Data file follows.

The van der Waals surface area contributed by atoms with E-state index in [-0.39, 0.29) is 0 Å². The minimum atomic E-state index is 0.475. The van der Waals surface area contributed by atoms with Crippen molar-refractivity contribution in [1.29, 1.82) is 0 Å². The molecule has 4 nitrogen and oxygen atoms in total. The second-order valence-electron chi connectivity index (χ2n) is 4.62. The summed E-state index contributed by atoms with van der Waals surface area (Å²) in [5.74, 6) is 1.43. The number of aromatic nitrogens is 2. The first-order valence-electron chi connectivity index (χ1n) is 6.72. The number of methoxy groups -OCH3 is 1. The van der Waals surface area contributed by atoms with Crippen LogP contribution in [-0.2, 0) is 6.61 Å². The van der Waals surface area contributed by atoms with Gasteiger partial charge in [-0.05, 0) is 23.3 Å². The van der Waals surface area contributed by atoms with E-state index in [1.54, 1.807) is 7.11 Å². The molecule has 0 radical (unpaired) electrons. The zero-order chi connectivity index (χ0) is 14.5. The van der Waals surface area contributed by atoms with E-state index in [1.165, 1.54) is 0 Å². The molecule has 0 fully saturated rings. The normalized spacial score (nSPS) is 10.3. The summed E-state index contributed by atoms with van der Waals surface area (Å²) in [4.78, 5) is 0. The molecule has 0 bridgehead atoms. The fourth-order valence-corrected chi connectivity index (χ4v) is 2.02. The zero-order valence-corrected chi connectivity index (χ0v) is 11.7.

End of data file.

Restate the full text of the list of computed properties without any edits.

The van der Waals surface area contributed by atoms with E-state index in [-0.39, 0.29) is 0 Å². The minimum atomic E-state index is 0.475. The van der Waals surface area contributed by atoms with Crippen molar-refractivity contribution in [1.29, 1.82) is 0 Å². The molecule has 4 nitrogen and oxygen atoms in total. The second-order valence-electron chi connectivity index (χ2n) is 4.62. The summed E-state index contributed by atoms with van der Waals surface area (Å²) in [5.74, 6) is 1.43. The number of aromatic nitrogens is 2. The first-order valence-electron chi connectivity index (χ1n) is 6.72. The number of methoxy groups -OCH3 is 1. The van der Waals surface area contributed by atoms with Crippen LogP contribution in [-0.2, 0) is 6.61 Å². The van der Waals surface area contributed by atoms with Gasteiger partial charge in [-0.05, 0) is 23.3 Å². The van der Waals surface area contributed by atoms with E-state index in [1.54, 1.807) is 7.11 Å². The molecule has 0 radical (unpaired) electrons. The zero-order chi connectivity index (χ0) is 14.5. The van der Waals surface area contributed by atoms with E-state index in [1.165, 1.54) is 0 Å². The molecule has 0 fully saturated rings. The normalized spacial score (nSPS) is 10.3. The summed E-state index contributed by atoms with van der Waals surface area (Å²) in [4.78, 5) is 0. The molecule has 0 bridgehead atoms. The fourth-order valence-corrected chi connectivity index (χ4v) is 2.02. The zero-order valence-corrected chi connectivity index (χ0v) is 11.7.